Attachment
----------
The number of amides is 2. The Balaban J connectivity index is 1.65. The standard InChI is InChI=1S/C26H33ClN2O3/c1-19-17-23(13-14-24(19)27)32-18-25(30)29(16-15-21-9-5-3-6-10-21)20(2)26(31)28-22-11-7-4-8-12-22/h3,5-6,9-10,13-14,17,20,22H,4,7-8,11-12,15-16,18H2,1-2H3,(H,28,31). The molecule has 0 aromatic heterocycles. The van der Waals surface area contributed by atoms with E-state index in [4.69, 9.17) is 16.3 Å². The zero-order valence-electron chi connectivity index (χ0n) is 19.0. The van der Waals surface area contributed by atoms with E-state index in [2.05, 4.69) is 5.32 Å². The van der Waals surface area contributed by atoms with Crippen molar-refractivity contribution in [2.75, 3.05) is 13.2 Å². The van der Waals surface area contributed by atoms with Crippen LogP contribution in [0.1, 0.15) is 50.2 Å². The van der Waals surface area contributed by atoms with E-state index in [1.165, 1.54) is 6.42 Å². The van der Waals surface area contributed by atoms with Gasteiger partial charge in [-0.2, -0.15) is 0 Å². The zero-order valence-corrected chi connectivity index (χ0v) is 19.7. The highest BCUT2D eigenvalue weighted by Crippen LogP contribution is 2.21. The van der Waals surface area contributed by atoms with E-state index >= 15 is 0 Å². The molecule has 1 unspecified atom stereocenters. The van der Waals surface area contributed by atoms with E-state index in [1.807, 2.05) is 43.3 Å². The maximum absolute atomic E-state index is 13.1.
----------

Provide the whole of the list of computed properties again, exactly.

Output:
The number of amides is 2. The Balaban J connectivity index is 1.65. The standard InChI is InChI=1S/C26H33ClN2O3/c1-19-17-23(13-14-24(19)27)32-18-25(30)29(16-15-21-9-5-3-6-10-21)20(2)26(31)28-22-11-7-4-8-12-22/h3,5-6,9-10,13-14,17,20,22H,4,7-8,11-12,15-16,18H2,1-2H3,(H,28,31). The molecule has 0 aromatic heterocycles. The van der Waals surface area contributed by atoms with E-state index in [4.69, 9.17) is 16.3 Å². The zero-order valence-electron chi connectivity index (χ0n) is 19.0. The van der Waals surface area contributed by atoms with E-state index in [2.05, 4.69) is 5.32 Å². The van der Waals surface area contributed by atoms with Crippen molar-refractivity contribution in [2.75, 3.05) is 13.2 Å². The van der Waals surface area contributed by atoms with Crippen LogP contribution in [0.1, 0.15) is 50.2 Å². The van der Waals surface area contributed by atoms with E-state index in [1.165, 1.54) is 6.42 Å². The van der Waals surface area contributed by atoms with Gasteiger partial charge in [-0.2, -0.15) is 0 Å². The zero-order valence-corrected chi connectivity index (χ0v) is 19.7. The highest BCUT2D eigenvalue weighted by Crippen LogP contribution is 2.21. The van der Waals surface area contributed by atoms with E-state index >= 15 is 0 Å². The molecule has 1 unspecified atom stereocenters. The van der Waals surface area contributed by atoms with E-state index in [1.807, 2.05) is 43.3 Å². The maximum absolute atomic E-state index is 13.1.